How to apply the TDD mindset to serverless

Testing is an integral part of software development, and serverless is no different.

Test Driven Development, or TDD, is long regarded as a leading practice in software development. And yet, one of the most misunderstood parts of Test-Driven Development (TDD) is the “Driven” part of the name. It’s not just about “writing tests before you write the code”. If your tests do not inform and drive your API design, then you’re not really doing TDD.

In this post, let’s look at how we can apply the TDD mindset to serverless and use our tests to drive the design of our serverless application.

When to use Step Functions vs. doing it all in a Lambda function

I’m a big fan of Step Functions, but it’s yet another AWS service you must learn and pay for.

It also introduces additional complexities. My application is harder to test; my business logic is split between configuration (ASL) and code; and I have new decision points, such as whether to use Express Workflows or Standard Workflows.

So it’s fair to ask, “Why should we even bother with Step Functions?”. Why not just do everything in code, inside a Lambda function?

Let’s break down the pros and cons and look at the trade-offs of each.

When to use API Gateway vs. Lambda Function URLs

“Lambdalith” is a monolithic approach to building serverless applications where a single Lambda function serves an entire API, instead of having one function per endpoint. It’s an increasingly popular approach and provides portability between Lambda and containers and lets you use familiar web frameworks.

Tools like the AWS Lambda Web Adapter have made this approach more accessible, and it also works well with Lambda Function URLs.

But don’t be too hasty to get rid of API Gateway just yet!

In this post, let’s look at the pros and cons of API Gateway vs. Lambda Function URLs, and let me explain why I still prefer API Gateway.

What’s the best way to migrate Cognito users to a new user pool?

The challenge with a Cognito User Pool migration is that the user password cannot be extracted from Cognito. This is a good thing. It shows that Cognito follows security best practices and does not store user passwords in plain text.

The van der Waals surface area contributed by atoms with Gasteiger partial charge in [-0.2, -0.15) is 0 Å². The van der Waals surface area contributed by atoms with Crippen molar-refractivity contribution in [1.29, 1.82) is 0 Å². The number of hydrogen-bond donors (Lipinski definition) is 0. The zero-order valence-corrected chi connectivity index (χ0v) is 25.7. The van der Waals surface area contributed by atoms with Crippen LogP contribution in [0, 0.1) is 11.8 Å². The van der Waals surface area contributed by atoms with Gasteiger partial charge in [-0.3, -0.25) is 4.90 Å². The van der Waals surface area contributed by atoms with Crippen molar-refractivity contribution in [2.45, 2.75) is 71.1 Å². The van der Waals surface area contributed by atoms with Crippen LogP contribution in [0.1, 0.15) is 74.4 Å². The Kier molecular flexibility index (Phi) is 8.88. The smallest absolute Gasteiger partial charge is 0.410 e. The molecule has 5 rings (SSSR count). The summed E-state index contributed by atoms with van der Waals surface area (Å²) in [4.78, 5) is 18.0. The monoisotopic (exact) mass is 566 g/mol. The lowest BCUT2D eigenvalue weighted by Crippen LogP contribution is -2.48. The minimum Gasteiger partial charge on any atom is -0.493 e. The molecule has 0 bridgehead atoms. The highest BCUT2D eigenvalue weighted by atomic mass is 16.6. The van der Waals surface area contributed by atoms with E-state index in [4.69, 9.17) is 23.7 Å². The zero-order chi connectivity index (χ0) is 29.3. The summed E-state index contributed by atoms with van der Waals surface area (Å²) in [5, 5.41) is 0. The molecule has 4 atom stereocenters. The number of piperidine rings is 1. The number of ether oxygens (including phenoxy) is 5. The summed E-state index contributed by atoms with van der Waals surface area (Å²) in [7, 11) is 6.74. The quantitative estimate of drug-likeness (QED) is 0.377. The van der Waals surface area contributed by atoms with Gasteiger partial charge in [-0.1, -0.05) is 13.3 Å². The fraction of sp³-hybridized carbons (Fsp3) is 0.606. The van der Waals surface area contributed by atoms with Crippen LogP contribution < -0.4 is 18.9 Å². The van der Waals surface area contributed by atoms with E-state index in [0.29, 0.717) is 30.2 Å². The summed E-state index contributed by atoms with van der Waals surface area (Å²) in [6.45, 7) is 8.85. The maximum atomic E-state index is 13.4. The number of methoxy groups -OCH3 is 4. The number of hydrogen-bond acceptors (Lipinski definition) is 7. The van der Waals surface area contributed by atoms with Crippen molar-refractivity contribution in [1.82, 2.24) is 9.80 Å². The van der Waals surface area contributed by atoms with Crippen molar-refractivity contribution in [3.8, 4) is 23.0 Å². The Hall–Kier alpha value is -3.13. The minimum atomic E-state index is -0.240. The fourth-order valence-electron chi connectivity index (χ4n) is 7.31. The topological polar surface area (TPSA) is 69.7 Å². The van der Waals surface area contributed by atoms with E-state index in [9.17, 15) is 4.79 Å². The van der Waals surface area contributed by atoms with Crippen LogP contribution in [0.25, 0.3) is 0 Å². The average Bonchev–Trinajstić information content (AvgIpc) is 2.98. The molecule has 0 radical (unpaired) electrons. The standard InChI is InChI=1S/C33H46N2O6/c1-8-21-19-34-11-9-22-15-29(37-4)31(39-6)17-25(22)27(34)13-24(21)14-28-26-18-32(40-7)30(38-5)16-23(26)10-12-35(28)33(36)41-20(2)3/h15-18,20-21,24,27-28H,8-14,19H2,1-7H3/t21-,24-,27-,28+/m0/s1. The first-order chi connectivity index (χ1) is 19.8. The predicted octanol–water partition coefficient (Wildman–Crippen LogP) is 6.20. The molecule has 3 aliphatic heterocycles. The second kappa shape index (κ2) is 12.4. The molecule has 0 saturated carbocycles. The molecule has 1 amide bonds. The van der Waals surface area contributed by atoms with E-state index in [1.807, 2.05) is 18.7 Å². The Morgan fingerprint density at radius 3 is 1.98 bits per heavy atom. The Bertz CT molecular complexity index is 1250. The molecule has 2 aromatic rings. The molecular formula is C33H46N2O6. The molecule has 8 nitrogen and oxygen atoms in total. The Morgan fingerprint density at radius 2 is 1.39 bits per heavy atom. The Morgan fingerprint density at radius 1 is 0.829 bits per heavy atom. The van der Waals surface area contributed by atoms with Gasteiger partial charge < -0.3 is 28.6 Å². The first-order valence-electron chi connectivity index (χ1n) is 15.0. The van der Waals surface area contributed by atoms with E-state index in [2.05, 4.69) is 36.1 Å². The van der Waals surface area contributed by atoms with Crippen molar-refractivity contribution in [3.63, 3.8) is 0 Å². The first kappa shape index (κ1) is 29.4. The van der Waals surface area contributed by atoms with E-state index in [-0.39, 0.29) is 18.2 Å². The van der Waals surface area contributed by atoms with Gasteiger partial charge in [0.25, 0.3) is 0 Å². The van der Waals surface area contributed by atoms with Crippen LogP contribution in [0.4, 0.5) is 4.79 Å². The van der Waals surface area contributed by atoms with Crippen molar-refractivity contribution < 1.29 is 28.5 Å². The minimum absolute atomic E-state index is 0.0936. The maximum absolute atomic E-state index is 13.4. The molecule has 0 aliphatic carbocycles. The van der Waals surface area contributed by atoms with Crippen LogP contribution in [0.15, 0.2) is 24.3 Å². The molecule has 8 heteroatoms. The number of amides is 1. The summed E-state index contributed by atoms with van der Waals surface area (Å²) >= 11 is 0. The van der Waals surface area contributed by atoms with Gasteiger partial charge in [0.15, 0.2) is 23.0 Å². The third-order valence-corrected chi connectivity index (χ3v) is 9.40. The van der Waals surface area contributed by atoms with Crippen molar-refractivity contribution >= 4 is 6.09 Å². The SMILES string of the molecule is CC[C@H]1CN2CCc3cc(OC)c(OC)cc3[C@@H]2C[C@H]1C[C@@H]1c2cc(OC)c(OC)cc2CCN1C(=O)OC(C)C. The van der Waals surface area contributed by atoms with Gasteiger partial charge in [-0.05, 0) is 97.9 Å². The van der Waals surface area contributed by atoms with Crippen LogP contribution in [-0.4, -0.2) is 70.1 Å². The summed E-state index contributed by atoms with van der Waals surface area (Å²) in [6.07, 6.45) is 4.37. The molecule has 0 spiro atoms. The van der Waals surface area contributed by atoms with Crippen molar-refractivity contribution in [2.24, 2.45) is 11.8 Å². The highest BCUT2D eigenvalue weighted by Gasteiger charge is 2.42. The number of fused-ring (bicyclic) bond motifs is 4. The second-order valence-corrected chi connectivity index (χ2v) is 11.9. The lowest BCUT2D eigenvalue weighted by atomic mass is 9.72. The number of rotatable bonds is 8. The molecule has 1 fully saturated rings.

But it makes our lives more difficult during a Cognito User Pool migration.

In this post, let’s consider three approaches for migrating users to a new Cognito User Pool.

The one mistake everyone makes when using Kinesis with Lambda

AWS Kinesis and Lambda are a great combo for processing large amounts of data in real-time. However, there’s a common oversight that many developers make when integrating these two services. There are established best practices for configuring Lambda’s EventSourceMapping [1] for Kinesis: Configure an OnFailure destination for failed records. Enable BisectBatchOnFunctionError. Override MaximumRetryAttempts. Choose a …

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Amplify: how to share code without Lambda Layers or private NPM

Sharing code efficiently across different parts of an application can be challenging with AWS Lambda, especially when using Amplify. Today, I’ll walk you through a solution to this common problem, without relying on Lambda Layers or private NPM repositories. The Context In my previous post about Lambda Layers [1], I delved into its limitations, especially …

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How I built an affiliate tracking system in a weekend with serverless

Having taught thousands of students to build serverless applications via my online courses and workshops, I felt it was time to kick-start an affiliate program to boost sales. Affiliates would receive 50% of the revenue and get a 15% discount code for their audience. It feels like a good deal but I would need a …

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Static IP for Lambda: ingress, egress and bypassing the dreaded NAT Gateway

Many vendors require you to have a static IP address for your application. Such that all requests to their API must originate from an allow-list of IP addresses. This means we need to force egress traffic from our Lambda functions through a static IP address. Sometimes, they even mandate that you use a static IP …

Static IP for Lambda: ingress, egress and bypassing the dreaded NAT Gateway Read More »

What’s the most serverless way to wait for a slow HTTP response?

Every now and then you are faced with an awkward situation where you need to wait for a slow HTTP response and it can take more than 15 mins. Using Lambda is impractical because of the 15 mins timeout, and very cost ineffective because you will be paying for all that idle time by the millisecond.

If not Lambda, what’s the most serverless way for you to wait for a sloooow HTTP response?

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